By Samuel Peña
San Mateo Park Stewardship Intern
During the late spring and early summer our team starts to spend a fair amount of time out in our parks collecting seeds, which are then brought back to the nursery and propagated. The seeds are planted in the pots, start to grow, and are taken care of by our nursery staff until it is time for staff, interns, and volunteers to take these plants out of our nurseries and get them planted in the ground in our parks during planting season. Seed collecting has been one of the most touching and meaningful experiences for me thus far in the internship. I think it’s a beautiful thing to collect seeds out of a watershed, plant and grow them in the nurseries and then return them back to the original watershed where they will hopefully thrive and flourish.
One of the first things I noticed when initially getting involved with planting season was the amount of grasses that we planted. There seemed to be a lot more grasses that needed to be put into the ground compared to other plants. The longer I was working for the Park Stewardship program, the more I began to understand the importance of maintaining and restoring areas of our parks into grasslands. I also began to look into the history of grassland ecosystems in California.
California was once covered with prairies dominated by perennial bunch grasses. With the arrival of the first Spanish colonists in the 1700s, grasslands experienced a dramatic shift in the type, intensity and timing of disturbance and a dramatic shift in species composition. The Spanish brought with them grazers such as cattle, horses and sheep. Coastal prairies were considered prime property for cattle and sheep ranching because of their productive native perennial grasses. Ranching was becoming a lucrative business due to the increasing demand for beef around the time of the Gold Rush. With the spread of domestic grazers consuming grasses, invasive species were also able to spread throughout the grasslands. Exotic annuals may have easily spread when native perennial grasses were severely overgrazed and went through long periods of drought. Most of California's native grassland areas disappeared once non-native plants species were introduced. Additionally, much of the previous areas of grasslands have been lost to human development. It is believed that there is actually only 1 percent of native grasslands remaining in most areas of California.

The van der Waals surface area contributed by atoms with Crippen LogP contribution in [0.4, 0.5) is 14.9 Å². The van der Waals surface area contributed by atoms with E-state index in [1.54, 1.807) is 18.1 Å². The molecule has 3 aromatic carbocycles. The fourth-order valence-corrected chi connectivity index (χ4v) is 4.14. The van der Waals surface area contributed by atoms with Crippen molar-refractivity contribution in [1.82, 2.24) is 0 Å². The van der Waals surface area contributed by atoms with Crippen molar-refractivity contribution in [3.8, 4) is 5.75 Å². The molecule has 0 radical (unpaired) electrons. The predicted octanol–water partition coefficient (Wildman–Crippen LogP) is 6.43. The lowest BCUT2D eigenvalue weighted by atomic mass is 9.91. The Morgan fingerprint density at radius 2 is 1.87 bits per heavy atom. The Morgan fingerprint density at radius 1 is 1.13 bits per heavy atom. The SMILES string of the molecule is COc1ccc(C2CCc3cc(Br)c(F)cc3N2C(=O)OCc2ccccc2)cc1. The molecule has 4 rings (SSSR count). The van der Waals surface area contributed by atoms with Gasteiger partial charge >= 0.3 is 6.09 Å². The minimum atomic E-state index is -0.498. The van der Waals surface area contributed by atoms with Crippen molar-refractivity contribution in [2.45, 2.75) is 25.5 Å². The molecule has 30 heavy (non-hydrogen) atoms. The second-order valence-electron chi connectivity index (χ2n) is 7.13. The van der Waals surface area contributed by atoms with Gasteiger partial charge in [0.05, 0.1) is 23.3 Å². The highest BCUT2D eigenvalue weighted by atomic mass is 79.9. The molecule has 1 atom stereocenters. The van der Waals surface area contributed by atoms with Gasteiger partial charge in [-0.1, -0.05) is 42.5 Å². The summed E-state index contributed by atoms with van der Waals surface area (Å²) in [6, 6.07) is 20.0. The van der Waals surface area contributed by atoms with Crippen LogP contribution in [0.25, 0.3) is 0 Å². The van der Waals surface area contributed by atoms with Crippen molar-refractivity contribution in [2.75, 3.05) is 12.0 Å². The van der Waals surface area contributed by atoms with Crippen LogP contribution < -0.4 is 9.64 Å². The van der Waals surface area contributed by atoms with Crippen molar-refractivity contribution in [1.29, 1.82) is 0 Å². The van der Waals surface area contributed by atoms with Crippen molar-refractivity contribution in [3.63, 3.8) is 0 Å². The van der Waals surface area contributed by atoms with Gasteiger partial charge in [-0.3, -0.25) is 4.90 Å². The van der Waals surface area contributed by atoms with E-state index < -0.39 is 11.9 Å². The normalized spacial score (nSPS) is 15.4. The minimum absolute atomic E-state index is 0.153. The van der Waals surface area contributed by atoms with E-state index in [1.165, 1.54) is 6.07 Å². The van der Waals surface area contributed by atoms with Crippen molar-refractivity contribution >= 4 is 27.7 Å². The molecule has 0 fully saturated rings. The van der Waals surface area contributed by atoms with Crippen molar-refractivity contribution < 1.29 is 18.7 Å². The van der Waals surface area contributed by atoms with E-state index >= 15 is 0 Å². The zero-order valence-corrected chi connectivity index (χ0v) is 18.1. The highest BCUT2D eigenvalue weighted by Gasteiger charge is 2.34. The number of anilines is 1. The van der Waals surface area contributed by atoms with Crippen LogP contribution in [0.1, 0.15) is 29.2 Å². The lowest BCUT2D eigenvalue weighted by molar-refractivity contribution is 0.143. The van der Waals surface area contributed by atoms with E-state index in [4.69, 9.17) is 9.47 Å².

Here in San Mateo County, grassland ecosystems provide habitat for some of our endangered and threatened species such as the San Francisco garter snake, Mission blue butterfly and California red-legged frog. Grassland ecosystems help maintain the biodiversity of our parks, disperse seeds, and prevent erosion. These are of the utmost importance for our parks and that is why the work we are doing with the Golden Gate National Parks Conservancy, along with the help of our dedicated volunteers, is so meaningful and special.